Standing outside her apartment door, after the second ring of the doorbell, I decided to call her just in case I had got the date or time of our meeting wrong. After a few rings she picked up. Moments later the door opened and there she was, with her bright red hair, kind eyes and slightly nervous smile. She led me to the living room and we started talking about her goals and current health and fitness status.
Whenever I take on a new client, I first meet with them to establish their frame of mind, what their short and long term goals are and what their current levels of activity and their diet are like.
On this particular day I was meeting my new client and during our discussion she told me that she had tried to go to a few of the fitness classes in the gym in her building (where we would be working out together) but the personal trainer in situ had told her…
Wait for it…
“You need to lose some weight first.”
Never in my life have I had a first hand account of the way someone’s words can truly affect someone’s life. That simple, LOADED, sentence had, in effect, discouraged my client to such an extreme that she had almost given up. Months later, after working together, she lost her goal weight, felt less pain due to a chronic illness she suffered from and transformed before my eyes into a confident and happy woman, who even started wearing her sexy lingerie again.
Thank the heavens, that when she saw my advert on Facebook offering a Summer Special, she got in touch. To this day, I am convinced she didn’t come to the door that day because she was scared.
A part of being a personal trainer is having at least a general understanding of the state of the human mind and especially the insecurities that come with body image and confidence. Walking into a gym is no simple task especially for someone who has no prior experience, let alone physical ailments holding them back. Even if you are not a personal trainer, human beings as a whole need to be more empathetic towards others, for you can never know what effect your words may have on someone’s life. Sticks and stones are nothing in comparison to words.
There have been occasions when I have been working out, and someone (usually a man) comes to tell me to be careful or that I should rather be doing something another way; most of the time they are wrong. More often than not, I have actually just witnessed them doing something totally incorrectly. My husband is convinced it’s just an excuse to talk to me, but I take huge offence to it.
1. You could scare me away from the gym because of your comment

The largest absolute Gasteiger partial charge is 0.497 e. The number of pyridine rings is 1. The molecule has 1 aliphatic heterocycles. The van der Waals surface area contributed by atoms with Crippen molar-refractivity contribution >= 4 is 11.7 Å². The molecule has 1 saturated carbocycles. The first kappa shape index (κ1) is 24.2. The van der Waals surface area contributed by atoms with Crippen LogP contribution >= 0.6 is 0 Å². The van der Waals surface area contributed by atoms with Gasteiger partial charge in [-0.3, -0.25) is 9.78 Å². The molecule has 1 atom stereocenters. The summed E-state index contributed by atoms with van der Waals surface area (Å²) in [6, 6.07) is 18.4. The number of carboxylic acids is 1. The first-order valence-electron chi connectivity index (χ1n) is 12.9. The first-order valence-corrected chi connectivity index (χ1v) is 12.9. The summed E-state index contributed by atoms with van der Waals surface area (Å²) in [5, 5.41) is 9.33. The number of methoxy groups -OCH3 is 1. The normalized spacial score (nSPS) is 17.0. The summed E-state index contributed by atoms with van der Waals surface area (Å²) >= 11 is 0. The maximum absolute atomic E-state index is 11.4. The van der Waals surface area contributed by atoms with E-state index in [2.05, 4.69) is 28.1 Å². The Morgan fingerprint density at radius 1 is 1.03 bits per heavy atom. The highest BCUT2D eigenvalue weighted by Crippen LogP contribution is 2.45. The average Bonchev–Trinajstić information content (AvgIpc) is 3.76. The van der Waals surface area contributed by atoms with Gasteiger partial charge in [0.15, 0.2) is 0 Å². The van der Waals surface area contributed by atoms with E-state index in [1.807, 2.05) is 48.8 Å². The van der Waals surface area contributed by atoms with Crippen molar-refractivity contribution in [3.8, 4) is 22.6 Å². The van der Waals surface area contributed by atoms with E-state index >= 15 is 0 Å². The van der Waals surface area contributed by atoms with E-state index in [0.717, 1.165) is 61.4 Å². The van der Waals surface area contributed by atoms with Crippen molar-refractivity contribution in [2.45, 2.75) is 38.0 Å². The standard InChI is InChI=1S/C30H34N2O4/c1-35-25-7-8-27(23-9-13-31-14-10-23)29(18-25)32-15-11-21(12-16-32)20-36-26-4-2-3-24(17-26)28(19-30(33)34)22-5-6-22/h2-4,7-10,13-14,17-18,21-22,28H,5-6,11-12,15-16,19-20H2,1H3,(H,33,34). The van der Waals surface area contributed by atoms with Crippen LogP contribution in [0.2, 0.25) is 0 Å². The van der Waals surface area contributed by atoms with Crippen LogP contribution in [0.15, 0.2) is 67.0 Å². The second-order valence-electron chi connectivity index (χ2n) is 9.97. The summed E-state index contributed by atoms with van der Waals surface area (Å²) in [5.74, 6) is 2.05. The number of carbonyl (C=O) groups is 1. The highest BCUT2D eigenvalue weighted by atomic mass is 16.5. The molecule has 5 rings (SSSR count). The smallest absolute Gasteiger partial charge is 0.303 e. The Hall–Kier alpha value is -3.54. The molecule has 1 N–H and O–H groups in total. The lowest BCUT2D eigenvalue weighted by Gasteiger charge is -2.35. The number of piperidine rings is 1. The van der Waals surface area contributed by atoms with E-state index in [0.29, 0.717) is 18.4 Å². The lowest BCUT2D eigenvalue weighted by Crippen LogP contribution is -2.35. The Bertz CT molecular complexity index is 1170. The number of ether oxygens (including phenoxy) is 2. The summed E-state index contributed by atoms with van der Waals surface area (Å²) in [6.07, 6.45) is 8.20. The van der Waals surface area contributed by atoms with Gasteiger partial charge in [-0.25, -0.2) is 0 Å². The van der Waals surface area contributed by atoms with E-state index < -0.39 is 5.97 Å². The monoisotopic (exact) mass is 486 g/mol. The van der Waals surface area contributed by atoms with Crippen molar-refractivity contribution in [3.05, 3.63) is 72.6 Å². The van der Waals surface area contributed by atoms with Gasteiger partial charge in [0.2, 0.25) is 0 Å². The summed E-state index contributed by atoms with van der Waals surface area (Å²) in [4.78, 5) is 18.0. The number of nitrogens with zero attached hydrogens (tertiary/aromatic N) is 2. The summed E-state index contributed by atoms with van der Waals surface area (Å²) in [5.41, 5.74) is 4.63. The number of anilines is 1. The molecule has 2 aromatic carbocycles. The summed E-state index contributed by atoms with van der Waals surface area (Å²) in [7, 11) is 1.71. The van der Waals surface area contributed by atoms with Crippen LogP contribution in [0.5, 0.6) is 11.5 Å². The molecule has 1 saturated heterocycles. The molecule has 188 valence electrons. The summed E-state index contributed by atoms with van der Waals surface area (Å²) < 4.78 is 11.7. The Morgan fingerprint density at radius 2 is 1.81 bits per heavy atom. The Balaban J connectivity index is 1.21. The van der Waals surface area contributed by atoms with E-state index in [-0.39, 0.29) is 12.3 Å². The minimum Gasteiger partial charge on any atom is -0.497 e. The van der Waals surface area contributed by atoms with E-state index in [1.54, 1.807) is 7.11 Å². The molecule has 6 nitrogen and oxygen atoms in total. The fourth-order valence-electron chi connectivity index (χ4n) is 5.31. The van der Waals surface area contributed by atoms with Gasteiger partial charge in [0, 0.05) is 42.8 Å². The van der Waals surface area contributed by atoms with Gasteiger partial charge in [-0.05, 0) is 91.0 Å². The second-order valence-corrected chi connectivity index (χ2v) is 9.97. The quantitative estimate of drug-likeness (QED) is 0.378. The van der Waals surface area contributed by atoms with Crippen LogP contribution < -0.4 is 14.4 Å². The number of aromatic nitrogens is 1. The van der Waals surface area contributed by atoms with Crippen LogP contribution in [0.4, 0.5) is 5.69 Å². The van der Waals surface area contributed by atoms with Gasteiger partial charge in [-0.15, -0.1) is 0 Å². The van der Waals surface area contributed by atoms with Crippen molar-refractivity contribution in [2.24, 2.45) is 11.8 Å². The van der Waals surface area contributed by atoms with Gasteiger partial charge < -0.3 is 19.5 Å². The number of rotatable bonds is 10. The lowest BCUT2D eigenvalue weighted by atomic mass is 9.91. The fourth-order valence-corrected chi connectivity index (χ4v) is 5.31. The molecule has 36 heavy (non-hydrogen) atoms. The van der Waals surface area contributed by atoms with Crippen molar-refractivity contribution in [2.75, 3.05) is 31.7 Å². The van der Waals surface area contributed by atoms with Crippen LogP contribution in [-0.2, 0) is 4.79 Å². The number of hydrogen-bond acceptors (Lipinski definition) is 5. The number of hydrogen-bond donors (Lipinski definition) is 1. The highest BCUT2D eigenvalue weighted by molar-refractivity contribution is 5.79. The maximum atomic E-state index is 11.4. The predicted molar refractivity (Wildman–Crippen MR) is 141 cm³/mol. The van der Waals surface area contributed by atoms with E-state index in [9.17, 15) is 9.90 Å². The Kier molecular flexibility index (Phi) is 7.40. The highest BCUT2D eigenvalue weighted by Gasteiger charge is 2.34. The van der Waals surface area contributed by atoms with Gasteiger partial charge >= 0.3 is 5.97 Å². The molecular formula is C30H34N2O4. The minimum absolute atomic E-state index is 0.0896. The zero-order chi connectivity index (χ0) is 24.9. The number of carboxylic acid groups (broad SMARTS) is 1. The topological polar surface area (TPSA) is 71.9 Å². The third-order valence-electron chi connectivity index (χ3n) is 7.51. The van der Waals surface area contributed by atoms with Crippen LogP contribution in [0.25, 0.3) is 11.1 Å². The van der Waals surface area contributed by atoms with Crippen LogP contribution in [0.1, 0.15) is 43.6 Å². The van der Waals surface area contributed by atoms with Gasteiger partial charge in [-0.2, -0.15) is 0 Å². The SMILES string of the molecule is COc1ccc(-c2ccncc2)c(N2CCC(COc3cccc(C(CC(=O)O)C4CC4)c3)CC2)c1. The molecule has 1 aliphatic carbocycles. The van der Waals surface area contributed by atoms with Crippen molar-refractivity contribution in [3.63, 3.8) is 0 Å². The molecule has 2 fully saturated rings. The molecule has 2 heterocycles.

2. You are not qualified
3. There are people employed by the gym who are qualified (myself included)
4. I could be having a bad day from hell and you could make it worse
5. I could be shy and never come back or never try that exercise again in case of ridicule
There is also a way to speak to someone when addressing sensitive subjects, if you absolutely have to.
It’s like walking into a clothing store and being told “sorry ma’am, these are petite sizes only”. (True story)
The one time I was happy to take advice from someone was a man I used to see in my gym all the time either by himself or with clients, who would greet me every time he saw me. The one day he said to me “do you mind if I help you with something?”. I was putting too much tension in my traps so he taught me a nifty trick to stop doing it. Now that, although I felt a little embarrassed, I could get on board with. He was qualified and we already had some sort of relationship. He wasn’t some totally clueless, condescending, random, who felt the need to come tell me, 30 minutes into my workout, that he saw me doing something at the beginning, which I shouldn’t do, because he read it on a Facebook post or something.
You may think, that if someone you don’t know is doing something incorrectly or that could potentially hurt them, you should help them, but I disagree. You can cause more damage by making someone feel insecure, than by them doing a dodgy squat. There is a reason people are employed by a gym; to help people. It is also most likely the person will figure out their own error without you embarrassing them.
I used to instruct at an all ladies gym and 95% (at least) of the women came because they felt insecure and scared of mainstream gyms.
Simply put…The gym should be a safe place for people to go to to better themselves, free from judgement and criticism. Health, fitness & wellness is as much mental as it is physical and no one has the right to get in the way of somebody else’s journey.